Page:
In Focus
HEALTHCARE | Staff Reporter, China

China's retail pharmacies could bow out to GPO drug prices

The State Medical Insurance Administration is set to roll out its new NRDL and price negotiation list in June.

Drugs sold in medical insurance designated medical institutions or retail pharmacies may have to follow the Chinese government’s Group Purchasing Organisation (GPO) prices as authorities are keen to step up the scale of the programme to include more drugs and cities in Q2 2019, a report by UOB Kay Hian (UOBKH) revealed.

The GPO programme is a volume-based drug procurement scheme implemented on December 2018 in 11 pilot cities, such as Beijing, Shanghai and Guangzhou, for 31 frequently used generic drugs. On average, these cities account for 30% of China’s total drug sales, a separate report by Fitch Solutions noted.

Beyond the 11 pilot cities, Qinghai became the second province after Fujian to adopt the GPO drug prices. UOBKH analysts Carol Dou and Michael Cheung forecast that the GPO spillover will take place at the national level.

“Companies are cutting prices to retain market share outside of the 11 cities. We expect more pressure on the industry’s revenue growth and margins from Q2 2019,” they said, adding that Shandong has announced the inclusion of private medical institutions and retail pharmacies in its centralised procurement programme.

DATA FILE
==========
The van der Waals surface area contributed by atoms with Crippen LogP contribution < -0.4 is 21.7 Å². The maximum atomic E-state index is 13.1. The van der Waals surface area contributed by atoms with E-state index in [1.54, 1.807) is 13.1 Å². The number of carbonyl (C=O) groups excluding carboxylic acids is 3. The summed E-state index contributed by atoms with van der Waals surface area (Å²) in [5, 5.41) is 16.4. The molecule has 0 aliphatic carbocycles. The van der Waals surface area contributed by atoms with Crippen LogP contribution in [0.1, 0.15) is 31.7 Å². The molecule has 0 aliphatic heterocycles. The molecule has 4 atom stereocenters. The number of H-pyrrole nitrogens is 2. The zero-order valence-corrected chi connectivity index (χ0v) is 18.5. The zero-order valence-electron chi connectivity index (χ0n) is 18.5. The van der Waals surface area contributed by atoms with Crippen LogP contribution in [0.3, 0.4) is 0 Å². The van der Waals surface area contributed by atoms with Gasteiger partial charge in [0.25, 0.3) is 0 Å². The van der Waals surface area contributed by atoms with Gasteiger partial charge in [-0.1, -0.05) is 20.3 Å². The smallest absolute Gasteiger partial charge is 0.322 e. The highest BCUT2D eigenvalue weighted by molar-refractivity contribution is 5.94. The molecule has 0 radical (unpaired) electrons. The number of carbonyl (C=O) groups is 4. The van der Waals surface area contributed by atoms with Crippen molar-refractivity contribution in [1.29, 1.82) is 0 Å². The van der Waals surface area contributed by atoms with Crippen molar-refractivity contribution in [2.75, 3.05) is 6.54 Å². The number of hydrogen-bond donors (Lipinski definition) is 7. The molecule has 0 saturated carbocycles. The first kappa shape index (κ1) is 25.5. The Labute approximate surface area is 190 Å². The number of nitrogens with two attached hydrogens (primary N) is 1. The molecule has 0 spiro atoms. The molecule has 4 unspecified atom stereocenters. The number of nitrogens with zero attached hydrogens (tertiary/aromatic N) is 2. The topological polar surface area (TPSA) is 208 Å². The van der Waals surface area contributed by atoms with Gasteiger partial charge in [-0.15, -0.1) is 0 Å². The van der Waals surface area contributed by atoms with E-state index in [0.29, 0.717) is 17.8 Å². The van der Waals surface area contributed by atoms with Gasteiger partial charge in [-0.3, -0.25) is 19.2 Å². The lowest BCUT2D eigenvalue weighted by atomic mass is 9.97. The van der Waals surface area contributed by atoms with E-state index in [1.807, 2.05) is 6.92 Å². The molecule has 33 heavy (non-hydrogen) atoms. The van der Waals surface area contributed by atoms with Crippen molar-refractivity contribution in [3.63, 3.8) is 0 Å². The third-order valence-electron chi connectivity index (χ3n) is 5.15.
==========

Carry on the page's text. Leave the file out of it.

Also read: How will China's new drug prescription policy affect pharma players?

China’s State Medical Insurance Administration (SMIA) is also expected to roll out a new 2019 National Medical Reimbursement Drug List (NRDL) Adjustment work plan in June, as well as a list of drugs for price negotiation in August. The SMIA will reportedly include national essential drugs, oncology drugs, paediatric and emergency medicine, as well as drugs for treatment of rare diseases and chronic diseases in the new NRDL.

According to Dou and Cheung, the new NRDL and price negotiation list will offer market expansion opportunities for innovative products, with companies such as Sino Biopharm, CSPC Pharmaceutical Group, Ascletis, Junshi and Innovent poised to largely benefit.

“Most of them are focusing on innovation. The number of drug applications rose 53.7% YoY to 7,395 in 2018. The research and development (R&D) expenses of the top 100 healthcare companies totalled $7.69b (RMB53.11b) in 2018, surging 52.8% YoY from $5.46b (RMB37.75m) in 2017,” they highlighted.

Also read: Chinese efforts to reduce drug prices may trigger competitive market share shake-up

Meanwhile, over 130 drugs have passed bioequivalence (BE) tests and are qualified for the second round of GPO. Dou and Cheung expect intense competition for drugs, with two or more BE qualifiers in the GPO.

“With several drugs likely to be included in the next GPO, the common generics of CSPC and HEC may be significantly impacted, but Sino Biopharm should see limited impact. Our data also shows that the number of BE applications is lower than a few months ago. This may indicate that companies have become more strategic and selective in doing BE tests,” they explained. 

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